MLK Dream Big Parade
Published 4:10 pm Tuesday, January 16, 2018
I have found that some of the most enjoyable, unexpected events in my life have occurred when I am traveling. Mary Lou and I spent the past few days in Saint Petersburg, Florida attending a meeting. Following breakfast on Monday, and with no plans for the day, we accidentally wandered into the intersection that was the starting point for the nation’s longest running parade honoring Dr. Martin Luther King.
Saint Petersburg’s MLK Dream Big Parade has been held continuously on the holiday honoring Dr. King for the past 33 years. This year’s parade was especially significant because it marked the 50th anniversary his death.
Having only arrived the night before, we had no knowledge of the parade, its route, who was participating or even when it started. We walked by two college bands from Alabama and in talking with a couple of the members we decided to find a place to watch. The parade lasted for a full two hours.
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There were bands from several states, numerous high school and middle school bands, and more dance groups than you could count. The county and numerous cities in the area had floats and fire trucks lined up for the crowd. We saw the latest and greatest equipment from the fire and police departments, along with a clean and spiffy garbage truck.
Senator Bill Nelson, Congressman Charlie Christ, and numerous state and local politicians were waving and shaking hands. Mardi Gras type necklaces were handed out by the thousands in every color imaginable.
Not only were there color guards proudly carrying the American Flag there were also several posts of the Veterans of Foreign Wars, Shiners and Motorcycle Clubs present. Of course, no parade is complete without plenty of horses.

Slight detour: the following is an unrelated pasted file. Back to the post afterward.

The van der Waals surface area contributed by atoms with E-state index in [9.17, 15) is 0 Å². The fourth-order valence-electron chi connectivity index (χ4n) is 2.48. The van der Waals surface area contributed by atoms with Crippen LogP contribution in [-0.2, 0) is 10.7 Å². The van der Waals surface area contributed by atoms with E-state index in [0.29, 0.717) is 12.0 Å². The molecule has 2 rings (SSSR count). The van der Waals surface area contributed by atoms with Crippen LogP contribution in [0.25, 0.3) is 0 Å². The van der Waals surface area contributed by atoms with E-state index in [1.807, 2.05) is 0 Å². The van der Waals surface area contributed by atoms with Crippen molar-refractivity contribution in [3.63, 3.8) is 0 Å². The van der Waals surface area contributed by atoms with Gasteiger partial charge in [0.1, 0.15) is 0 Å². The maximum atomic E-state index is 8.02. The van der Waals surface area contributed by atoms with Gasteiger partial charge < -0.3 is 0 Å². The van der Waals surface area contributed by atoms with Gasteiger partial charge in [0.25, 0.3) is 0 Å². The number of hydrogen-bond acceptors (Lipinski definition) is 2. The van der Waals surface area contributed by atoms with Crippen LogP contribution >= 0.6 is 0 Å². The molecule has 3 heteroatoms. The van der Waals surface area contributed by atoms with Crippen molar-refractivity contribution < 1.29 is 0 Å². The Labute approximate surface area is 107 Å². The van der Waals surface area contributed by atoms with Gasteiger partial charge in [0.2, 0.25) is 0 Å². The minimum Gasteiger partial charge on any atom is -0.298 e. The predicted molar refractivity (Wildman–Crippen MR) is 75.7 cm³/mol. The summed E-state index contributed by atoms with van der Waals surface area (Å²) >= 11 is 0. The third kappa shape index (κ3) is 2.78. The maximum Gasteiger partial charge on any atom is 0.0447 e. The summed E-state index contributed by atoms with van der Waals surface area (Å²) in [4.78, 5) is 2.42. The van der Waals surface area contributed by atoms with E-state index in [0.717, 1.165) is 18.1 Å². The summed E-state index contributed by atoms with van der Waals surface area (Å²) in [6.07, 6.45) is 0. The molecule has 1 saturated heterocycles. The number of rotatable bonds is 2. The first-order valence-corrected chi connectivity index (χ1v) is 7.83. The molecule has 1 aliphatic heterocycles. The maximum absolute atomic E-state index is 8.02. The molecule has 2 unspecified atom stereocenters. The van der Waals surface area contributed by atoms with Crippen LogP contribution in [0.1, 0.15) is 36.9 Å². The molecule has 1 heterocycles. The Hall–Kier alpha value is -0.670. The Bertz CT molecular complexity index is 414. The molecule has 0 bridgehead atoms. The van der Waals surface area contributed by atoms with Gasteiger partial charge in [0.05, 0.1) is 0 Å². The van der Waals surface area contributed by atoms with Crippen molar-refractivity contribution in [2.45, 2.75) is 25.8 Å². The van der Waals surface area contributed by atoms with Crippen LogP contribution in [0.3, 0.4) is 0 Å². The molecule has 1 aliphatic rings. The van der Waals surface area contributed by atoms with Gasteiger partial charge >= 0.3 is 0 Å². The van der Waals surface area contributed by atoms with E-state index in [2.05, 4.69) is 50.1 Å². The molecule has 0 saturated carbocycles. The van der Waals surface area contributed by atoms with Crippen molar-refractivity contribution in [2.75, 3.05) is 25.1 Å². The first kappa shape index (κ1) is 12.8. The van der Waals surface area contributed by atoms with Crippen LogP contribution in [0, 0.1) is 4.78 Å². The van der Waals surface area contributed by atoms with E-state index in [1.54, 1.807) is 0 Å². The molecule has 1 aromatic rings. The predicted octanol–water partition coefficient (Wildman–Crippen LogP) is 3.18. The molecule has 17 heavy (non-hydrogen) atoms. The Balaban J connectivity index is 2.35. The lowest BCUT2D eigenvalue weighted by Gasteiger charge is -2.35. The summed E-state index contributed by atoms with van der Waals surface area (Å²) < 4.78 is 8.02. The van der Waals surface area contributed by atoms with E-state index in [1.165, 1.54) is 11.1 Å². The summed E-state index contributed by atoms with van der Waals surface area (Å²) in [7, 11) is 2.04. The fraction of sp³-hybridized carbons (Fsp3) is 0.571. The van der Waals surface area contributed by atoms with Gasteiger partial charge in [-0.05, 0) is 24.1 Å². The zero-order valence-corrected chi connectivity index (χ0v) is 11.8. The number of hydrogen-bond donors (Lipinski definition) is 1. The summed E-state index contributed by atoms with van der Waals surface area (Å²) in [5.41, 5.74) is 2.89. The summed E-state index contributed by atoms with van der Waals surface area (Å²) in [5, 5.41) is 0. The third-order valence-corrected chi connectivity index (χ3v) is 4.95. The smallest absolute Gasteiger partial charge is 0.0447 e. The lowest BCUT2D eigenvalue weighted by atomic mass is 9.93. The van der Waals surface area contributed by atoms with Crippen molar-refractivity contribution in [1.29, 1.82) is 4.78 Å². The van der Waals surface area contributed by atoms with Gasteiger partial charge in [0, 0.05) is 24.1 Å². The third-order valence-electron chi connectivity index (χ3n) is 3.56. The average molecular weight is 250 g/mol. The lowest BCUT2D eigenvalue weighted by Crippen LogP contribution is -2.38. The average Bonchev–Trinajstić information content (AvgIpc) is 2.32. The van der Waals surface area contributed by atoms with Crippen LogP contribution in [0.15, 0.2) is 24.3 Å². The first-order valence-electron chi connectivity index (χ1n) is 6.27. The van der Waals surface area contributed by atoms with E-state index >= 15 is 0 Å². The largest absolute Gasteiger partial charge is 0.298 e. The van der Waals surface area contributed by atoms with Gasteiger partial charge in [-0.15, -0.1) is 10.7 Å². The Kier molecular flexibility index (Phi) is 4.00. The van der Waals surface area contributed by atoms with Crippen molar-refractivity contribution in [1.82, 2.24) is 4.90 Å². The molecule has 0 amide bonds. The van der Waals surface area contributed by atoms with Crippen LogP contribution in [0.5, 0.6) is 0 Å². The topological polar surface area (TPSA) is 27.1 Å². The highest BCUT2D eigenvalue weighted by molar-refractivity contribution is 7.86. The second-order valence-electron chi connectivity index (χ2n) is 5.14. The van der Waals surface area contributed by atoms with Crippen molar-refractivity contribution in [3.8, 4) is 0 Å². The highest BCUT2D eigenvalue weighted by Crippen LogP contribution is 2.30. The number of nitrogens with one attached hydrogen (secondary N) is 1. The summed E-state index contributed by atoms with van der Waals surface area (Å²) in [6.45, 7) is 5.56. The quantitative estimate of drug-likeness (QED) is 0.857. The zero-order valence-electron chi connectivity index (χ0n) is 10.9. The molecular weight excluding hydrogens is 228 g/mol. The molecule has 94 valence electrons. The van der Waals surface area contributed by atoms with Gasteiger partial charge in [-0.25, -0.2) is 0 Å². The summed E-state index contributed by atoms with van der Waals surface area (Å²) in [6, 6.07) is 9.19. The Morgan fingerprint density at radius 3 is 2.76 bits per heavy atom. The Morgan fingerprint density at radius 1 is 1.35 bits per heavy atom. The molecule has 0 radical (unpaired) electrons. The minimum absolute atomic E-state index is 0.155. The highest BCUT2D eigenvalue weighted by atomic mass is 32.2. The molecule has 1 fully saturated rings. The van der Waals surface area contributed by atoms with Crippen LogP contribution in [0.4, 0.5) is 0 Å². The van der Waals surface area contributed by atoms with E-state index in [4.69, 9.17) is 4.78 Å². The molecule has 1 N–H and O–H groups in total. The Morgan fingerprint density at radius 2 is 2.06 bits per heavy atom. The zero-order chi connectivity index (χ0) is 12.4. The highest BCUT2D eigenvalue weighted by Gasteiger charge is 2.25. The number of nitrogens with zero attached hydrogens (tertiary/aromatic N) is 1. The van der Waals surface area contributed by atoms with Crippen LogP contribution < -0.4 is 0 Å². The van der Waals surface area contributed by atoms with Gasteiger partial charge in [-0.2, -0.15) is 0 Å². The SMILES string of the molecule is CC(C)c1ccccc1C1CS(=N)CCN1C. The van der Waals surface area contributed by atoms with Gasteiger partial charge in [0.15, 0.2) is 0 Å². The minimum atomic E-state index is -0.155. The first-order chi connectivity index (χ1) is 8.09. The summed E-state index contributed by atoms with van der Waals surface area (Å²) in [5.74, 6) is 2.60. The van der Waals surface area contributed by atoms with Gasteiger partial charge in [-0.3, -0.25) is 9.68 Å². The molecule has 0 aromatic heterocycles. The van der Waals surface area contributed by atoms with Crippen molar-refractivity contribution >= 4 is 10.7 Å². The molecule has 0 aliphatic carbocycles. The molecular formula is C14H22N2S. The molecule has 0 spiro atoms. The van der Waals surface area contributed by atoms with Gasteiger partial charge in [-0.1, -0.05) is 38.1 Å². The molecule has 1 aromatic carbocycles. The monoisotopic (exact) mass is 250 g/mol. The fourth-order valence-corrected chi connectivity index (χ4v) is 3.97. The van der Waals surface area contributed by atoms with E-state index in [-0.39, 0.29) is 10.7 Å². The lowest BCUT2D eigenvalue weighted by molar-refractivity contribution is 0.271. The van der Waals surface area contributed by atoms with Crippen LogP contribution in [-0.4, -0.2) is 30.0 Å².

There were numerous churches of many faiths with floats, music and many young people walking the long route. These included the denominations you might expect along with an Islam group, Episcopalians, Jews, and Quakers.
Being along the bay, I guess I should not have been surprised to see two rather large boats, including one dedicated to helping at risk kids experience a world offshore.
One favorite of the crowd was a float making snow cones in a variety of flavors. Volunteers were walking along the float and passing the cones out even though it was a bit chilly.
An unexpected entry was a commercial float for a bail bond company, with people walking wearing inmate uniforms. Another unlikely float was for a lawyer like the Alexander Shunnarah billboards you see scattered across the state.
I wonder what Dr. King would think today about all the fuss. I tend to think he would not like the hero like worship, but he would be happy to see so many groups focusing on lifting up the children in the community.
The Martin Luther King, Jr. Celebration is a day to celebrate the life and dream of Martin Luther King, Jr. On a chilly beautiful day for 2 hours in downtown Saint Petersburg, tens of thousands of people of all races, religions, classes, and stations in life put aside their differences and joined in a spirit of togetherness.
I was honored to be there and I think Dr. King would have been proud.